# Explicit algorithm for composing permutations in factorial notation

Given two permutations p1 and p2 in factorial notation, is there an algorithm which computes their composition directly, i.e. without translating to a different notation (like Cauchy's 2-line notation, or cycle notation) or via computing the action on a sample vector?

For discreteness, if showing how (2 2 0 1 0) composed with (3 3 0 0 0) gives (4 1 1 1 0), would help a lot. Note that I explicitly show the trailing 0 in the above permutations (even though this is usually omitted). The reason for that is that I am working on some codes in Agda with a dependently-typed representation of permutations (in factorial notation), and Agda forces me to be pedantically precise. For more definiteness, see copumpkin's Agda definitions.

Note: this was previously posted on math.se without an answer for a month. I have also done some fairly extensive searches (online and offline), without success.

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The side conditions are understandable, but vague, and likely rule out efficient algorithms. Perhaps this inefficient algorithm, demonstrated on your example, can be usefully encoded in Agda.

I only operate by scanning through the two input lists and the partially built output list.

as = (2 2 0 1 0) = (a0 a1 a2 a3 a4 a5)

bs = (3 3 0 0 0) = (b0 b1 b2 b3 b4 b5)

cs = (4 1 1 1 0) = (c0 c1 c2 c3 c4 c5) is the compition of "as" followed by "bs"

These permutations act on some input XS = (X0 X1 X2 X3 X4)

I note the mapping of XS after "as" and "cs" below, but this extra output is not actually needed.

Goal: X0 will go to the first 0 in cs, find which element of cs has the first 0.

Look for the first 0 in as, find where this goes via bs.

It is at a2.

"Scan bs for j" procedure:

So scan bs from left ot right, with parameter j starting at 2. Values greater than j are ignored, values less than j decrement j. Value equal to j is the correct postion in cs to put the leading 0.

Ignore b0=3, ignore b1=3, b2=0 shifts j=2-1=1, b3=0 shifts j=1-1=0, b4=0=j, so the first 0 is at c4.

This b4 implies c4, so c4 is has the first 0 in cs.

c4=0, cs = ( ? ? ? ? 0 )/( ? ? ? ? X0 ), as / ( ? ? X0 ? ? )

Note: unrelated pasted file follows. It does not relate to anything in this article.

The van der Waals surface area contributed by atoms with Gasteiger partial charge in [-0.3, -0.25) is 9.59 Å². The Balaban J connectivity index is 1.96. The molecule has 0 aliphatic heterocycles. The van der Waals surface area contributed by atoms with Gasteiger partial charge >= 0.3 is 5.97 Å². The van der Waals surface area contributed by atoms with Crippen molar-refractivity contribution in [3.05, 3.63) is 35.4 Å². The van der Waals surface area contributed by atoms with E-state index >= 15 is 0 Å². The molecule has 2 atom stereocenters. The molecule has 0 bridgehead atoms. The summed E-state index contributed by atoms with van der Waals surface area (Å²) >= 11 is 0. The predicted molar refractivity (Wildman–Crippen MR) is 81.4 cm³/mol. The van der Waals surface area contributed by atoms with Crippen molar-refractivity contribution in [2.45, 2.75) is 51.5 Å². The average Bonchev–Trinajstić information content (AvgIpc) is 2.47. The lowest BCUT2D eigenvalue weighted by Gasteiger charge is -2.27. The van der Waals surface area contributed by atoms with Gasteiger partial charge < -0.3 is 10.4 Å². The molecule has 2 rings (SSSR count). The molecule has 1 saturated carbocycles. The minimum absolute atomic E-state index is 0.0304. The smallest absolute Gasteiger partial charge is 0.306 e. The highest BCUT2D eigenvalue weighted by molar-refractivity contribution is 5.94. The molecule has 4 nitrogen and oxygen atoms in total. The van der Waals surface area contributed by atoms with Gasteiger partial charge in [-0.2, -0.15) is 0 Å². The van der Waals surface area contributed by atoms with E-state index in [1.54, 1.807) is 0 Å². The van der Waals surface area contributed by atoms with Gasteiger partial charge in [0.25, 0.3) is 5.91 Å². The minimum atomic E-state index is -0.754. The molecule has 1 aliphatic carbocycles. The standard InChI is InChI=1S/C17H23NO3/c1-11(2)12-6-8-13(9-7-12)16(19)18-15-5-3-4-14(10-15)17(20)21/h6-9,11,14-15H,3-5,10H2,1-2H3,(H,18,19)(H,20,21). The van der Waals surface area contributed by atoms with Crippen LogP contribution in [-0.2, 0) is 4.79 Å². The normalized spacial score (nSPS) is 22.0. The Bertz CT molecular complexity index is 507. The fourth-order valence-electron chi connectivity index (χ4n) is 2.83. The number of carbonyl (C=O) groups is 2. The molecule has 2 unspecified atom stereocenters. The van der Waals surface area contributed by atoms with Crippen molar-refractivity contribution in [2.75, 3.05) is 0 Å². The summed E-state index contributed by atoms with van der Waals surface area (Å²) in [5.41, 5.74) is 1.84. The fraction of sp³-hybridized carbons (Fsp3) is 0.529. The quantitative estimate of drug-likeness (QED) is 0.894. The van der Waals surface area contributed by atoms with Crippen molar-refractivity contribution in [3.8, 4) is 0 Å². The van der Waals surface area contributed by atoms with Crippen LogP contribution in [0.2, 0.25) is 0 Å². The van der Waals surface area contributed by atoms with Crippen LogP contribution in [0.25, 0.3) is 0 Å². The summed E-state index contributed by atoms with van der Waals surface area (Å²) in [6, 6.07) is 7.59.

Goal: Where does the X1 go?

It will become either the first 1 before c4 or the first 0 after c4.

It comes from either the first 1 before a2, or the first 0 after a2.

Scanning as finds the first 0 after a2 at "a4".

Scanning bs as before with j=4 (from the 4 in a4):

b0=3 j=4-1=3, b1=j=3,

The b1 implies goal is c1, which will be the first 1 before c4.

c1=1, cs = ( ? 1 ? ? 0 )/( ? X1 ? ? X0 ), as / ( ? ? X0 ? X1 )

Goal: Where does X2 go?

It will be the first 2 before c1, the first 1 after c1 and before c4, or the first 0 after c4.

It comes from the first 2 before a2, the first 1 before 1 or the first 0 after a4.

Scanning as finds the first 2 before a2 at a0=2.

Scanning bs as before with j=0 (from the 0 in a0):

Ignore b0=3, Ignore b1=3, b2=j=0.

This b2 implies goal is c2, which will be the first 1 after c1 and before c4.

c2=1, cs = (? 1 1 ? 0 )/( ? X1 X2 ? X0), as / ( X2 ? X0 ? X1 )

Goal: Where does X3 go?

It will be the first 3 before c1, first 2 between c1 and c2, first 1 between c2 and c4, first 0 after c4.

It comes from first 3 before a0, first 2 between a0 and a2, first 1 between a2 and a4, first 0 after a4.

Scanning as finds the first between a0 and a2 at "a1".

Scanning bs as before with j=1 (from the 1 in a1):

Ignore b0=3, Ignore b1=3, b2=0 shifts j=1-1=0, b3=j=0.

This b3 implies goal is c3 which will be the first 1 between c2 and c4.

c3=1, cs = (? 1 1 1 0)/(? X1 X2 X3 X0), as / ( X2 X3 X0 ? X1 )

Goal: Where does X4 go?

It will be the first 4 before c1, first 3 between c1 & c2, first 2 between c2 and c3, first 3 between c3 and c4, first 0 after c4.

It will come from the first 4 before a0, first 3 between a0 & a1, first 2 between a1 and a2, first 1 between a2 and a4, first 0 after a4.

Scanning as finds the first 1 between a2 and a4 at "a3".

Scanning bs as before with j=3 (from the 3 in a3):

b0=j=3.

This b0 implies goal is c0 which will be the first 4 before c1.

c0=4, cs = (4 1 1 1 0)/(X4 X1 X2 X3 X0), as / ( X2 X3 X0 X4 X1 )

Done.

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Turning this into a structurally recursive algorithm may be challenging. But this is still the closest I have seen to an actual algorithm that works on the given representation, so thanks! I'll try to do this myself, and report back. – Jacques Carette May 4 '14 at 17:49